New York City No stronger case was made at the recent dialogue of the Organizers’ Forum of the critical opportunity to increase progressive capacity and impact additionally on equity than the one made by the labor participants from the AFT, SEIU, UFCW, and the AFL-CIO. Stewart Acuff, the AFL’s Organizing Director, and Fred Azarcate, the former director of Jobs with Justice, who now are spearheading the campaign to pass the Employee Free Choice Act or EFCA as too many of us still call it.
Stewart and Fred’s first task was to reassure the dialogue participants that EFCA could in fact be won. They reminded everyone of the number of votes last year. They told “inside” stories of who high a priority the Democratic leadership and others were placing on an EFCA positive vote for new candidates in House and Senate races, along with the Presidential candidate commitments. They emphasized how important allies in the community were and the work being done now by ACORN in Arkansas and others in Nebraska and Colorado to keep the pressure on.
The most well known, and controversial, feature of EFCA is the provision for “card check” recognition, which means a certification of the union based on a presentation of a majority of employee signed union authorization cards, rather than an election procedure. Elections are still possible, but not necessary. The other provisions are almost as important. There would be real financial penalties for firing workers for organizing, rather than the paper posting which is hardly a hand slap now. In the area of contracts there would be a procedure that not only requires good faith bargaining but would require mediation if bargaining broke down and even arbitration to enforce a contract between the parties as a last resort. This would be a sea change in all directions, which also means that there will be a firestorm of opposition from business opposing every feature and trying to dilute these provisions in any way possible!
SEIU’s Michelle Healy made the excellent point that not only was the fight important but so was preparing to take advantage of any prospect of passage so that the opportunity won was actually seized. Acuff assured that meetings are happening, but the Michelle’s point about organizer cynicism resonated in the dialogue. Jeff Fox, the organizing director for the British Columbia Government Employees’ Union (BCGEU) shared the experience from Canada with similar labor legislation. There as the government switches from time to time between the left and right, the direct recognition provision is an ideological touchstone which is given and taken with each administration, but some of the other provisions that undergird a system giving real protections and rights for workers remain regardless thereby strengthening unions tremendously. This was a very important insight.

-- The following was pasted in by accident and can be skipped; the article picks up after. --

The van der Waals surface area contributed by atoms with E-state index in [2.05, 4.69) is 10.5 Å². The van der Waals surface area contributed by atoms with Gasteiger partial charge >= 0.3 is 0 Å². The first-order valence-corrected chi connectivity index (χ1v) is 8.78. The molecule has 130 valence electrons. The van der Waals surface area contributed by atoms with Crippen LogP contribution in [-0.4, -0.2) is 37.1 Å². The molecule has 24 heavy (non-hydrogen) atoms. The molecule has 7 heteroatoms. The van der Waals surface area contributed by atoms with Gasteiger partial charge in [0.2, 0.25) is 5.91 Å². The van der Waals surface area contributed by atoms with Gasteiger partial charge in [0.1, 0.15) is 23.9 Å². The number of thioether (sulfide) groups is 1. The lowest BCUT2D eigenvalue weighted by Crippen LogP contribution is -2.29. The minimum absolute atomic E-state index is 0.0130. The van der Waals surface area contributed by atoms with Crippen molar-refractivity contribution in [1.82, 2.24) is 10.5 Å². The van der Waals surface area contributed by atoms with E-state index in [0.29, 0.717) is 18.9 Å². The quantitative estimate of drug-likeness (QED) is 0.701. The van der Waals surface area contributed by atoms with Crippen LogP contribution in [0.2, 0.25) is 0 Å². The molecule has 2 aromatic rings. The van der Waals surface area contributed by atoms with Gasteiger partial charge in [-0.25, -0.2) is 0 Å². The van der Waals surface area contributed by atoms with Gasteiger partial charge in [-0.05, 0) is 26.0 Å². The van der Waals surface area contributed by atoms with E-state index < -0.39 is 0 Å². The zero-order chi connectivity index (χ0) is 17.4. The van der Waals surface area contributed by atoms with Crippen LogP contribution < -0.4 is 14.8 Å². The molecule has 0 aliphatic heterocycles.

[Jeff was also responsible for the quote of the dialogue: “if you kill one monkey, you scare a thousand!” Other great ones: Joe Szakos making the point that a problem was “in the same neighborhood, just a different street” and Michelle’s memory of a great quote from former Louisiana governor Edwin Edwards from her time in New Orleans when he assured the crowd in her presence that “I may be rancid butter, but I’m on your side of the bread!”]
Zach Polett, ACORN’s political director, made the related but critical point that on the community side we needed to find similar provisions that dramatically increased capacity and resources as EFCA would do for labor. Not enough work has been done in this life or death area, but heads were nodding.
In the evaluation Ken Johnson and others still expressed the concern that there was a huge amount of work to be done and time was fleeting, but everyone was convinced at the end of this Organizers’ Forum dialogue that there were huge issues at stake and the opportunities were immense.